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Author has written 10 stories for Harry Potter, Percy Jackson and the Olympians, and Hunger Games.
Hi, I'm UWontKnoXD. My favorite fanfictions to write are Harry Potter and Percy Jackson. My favorite ones to read are Harry Potters. I especially love the Slytherin/Smart/Dark/Marriage Contracted/more suave/HarryxFleur/brought up by Remus and Sirius stories.
Here are some of my favorite pairings for all of the fandoms I've read into:
Harry/Hermione, Harry/Daphne, Harry/Fleur, and Harry/Luna.
Percy Jackson and the Olympians (although I haven't read into anything at all in this universe in almost three or four months):
Percy/Rachel, Percy/Artemis, Percy/Clarisse, Percy/Hazel, and Percy/Reyna
Peeta/Katniss, Katniss/Finnick, Peeta/Madge, Peeta/Johanna
Pirates of the Caribbean:
Here's a little rant:
Because they were children's books, Rowling oversimplified a lot of things. Had these books been written for adults, the characters would have been more complex, the language would have been more challenging, and the houses would likely have been more fairly represented. Also, Harry himself hated Slytherin house, and because he is the protagonist, Rowling may have been giving us insight into how Harry saw them and not how they actually were.
The prejudice against the Slytherins was rivalled by that of the Hufflepuffs - much as the Slytherins might have been singled out as having valued traits that were more likely to turn out badly, at least nobody was calling them duffers. How does being a hard-worker make you stupid? Even Ravenclaw was given a second-class rating (despite having traits that I personally find most desirable - with a combination of the others). Elevating the Gryffindors was really what Rowling was trying to do: we are supposed to sympathize with Harry and his friends, and one way to do this is to have you stereotyping and/or not paying attention to everyone else.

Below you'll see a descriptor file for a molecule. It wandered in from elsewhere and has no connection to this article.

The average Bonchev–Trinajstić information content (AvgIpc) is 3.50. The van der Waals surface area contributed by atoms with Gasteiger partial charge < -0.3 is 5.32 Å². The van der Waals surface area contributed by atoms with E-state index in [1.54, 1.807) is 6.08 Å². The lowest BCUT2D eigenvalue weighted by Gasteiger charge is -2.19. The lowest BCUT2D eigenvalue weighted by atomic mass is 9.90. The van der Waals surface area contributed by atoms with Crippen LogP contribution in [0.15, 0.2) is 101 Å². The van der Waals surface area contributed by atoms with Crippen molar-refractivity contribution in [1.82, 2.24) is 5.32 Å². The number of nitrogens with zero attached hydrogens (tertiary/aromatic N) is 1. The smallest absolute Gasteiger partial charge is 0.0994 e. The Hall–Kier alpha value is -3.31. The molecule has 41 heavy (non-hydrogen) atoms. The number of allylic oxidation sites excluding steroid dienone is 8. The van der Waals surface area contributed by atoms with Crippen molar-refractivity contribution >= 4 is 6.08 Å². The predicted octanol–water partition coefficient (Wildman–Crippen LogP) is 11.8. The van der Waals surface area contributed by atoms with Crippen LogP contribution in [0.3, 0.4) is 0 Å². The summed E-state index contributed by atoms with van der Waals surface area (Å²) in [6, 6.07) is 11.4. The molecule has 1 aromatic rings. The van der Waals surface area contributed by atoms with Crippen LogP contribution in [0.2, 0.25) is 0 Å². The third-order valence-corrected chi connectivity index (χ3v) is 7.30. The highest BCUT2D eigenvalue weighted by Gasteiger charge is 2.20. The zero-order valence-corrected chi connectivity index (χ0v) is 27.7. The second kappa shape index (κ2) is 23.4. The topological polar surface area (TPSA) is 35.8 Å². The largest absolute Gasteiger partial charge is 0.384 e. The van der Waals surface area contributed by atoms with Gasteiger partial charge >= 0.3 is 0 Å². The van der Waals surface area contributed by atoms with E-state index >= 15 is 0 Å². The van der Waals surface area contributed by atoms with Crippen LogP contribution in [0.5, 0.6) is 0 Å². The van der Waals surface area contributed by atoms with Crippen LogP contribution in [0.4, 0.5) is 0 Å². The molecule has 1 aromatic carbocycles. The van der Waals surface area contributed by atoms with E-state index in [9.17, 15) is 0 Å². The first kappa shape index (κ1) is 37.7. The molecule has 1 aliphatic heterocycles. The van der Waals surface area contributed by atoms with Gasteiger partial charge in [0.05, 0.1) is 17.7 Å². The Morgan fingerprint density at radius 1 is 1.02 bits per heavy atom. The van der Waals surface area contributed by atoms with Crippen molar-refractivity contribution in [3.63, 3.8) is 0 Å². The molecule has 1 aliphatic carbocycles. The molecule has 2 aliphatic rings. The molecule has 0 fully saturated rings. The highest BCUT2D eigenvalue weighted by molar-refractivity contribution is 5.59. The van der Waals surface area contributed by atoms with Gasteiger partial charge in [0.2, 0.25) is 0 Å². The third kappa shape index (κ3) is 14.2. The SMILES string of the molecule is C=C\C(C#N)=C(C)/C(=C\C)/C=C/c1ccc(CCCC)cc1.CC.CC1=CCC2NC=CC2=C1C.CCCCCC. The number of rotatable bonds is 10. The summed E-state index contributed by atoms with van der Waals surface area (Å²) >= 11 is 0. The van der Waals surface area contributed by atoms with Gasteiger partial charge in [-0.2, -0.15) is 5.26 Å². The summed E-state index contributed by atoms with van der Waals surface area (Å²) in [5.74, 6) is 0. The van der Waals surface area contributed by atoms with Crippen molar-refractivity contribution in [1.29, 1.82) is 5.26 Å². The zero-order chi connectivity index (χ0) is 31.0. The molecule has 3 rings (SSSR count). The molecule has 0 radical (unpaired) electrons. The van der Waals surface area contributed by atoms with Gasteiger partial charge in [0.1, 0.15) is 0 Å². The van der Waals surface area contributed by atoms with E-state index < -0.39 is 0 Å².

But that bit in the film where McGonagall sends the Slytherins to the dungeons is not only short-sighted (and slightly "racist" for lack of a better term), it was completely out of her character (and probably the one thing I truly hated in that film). She never would have done it. Weren't the Slytherins afforded the option of staying in the book with the majority of them choosing to leave? Why they left could be attributed to their values (ambitious people probably don't want to end up dead - or perhaps their fighting strategy would have been more coy and didn't require them to stay in the castle), but also because the majority of their parents were in the battle. I don't know that they left in order to "side" with their parents; it was more because they wouldn't want to be pitted against them (imo). They were just kids, after all.
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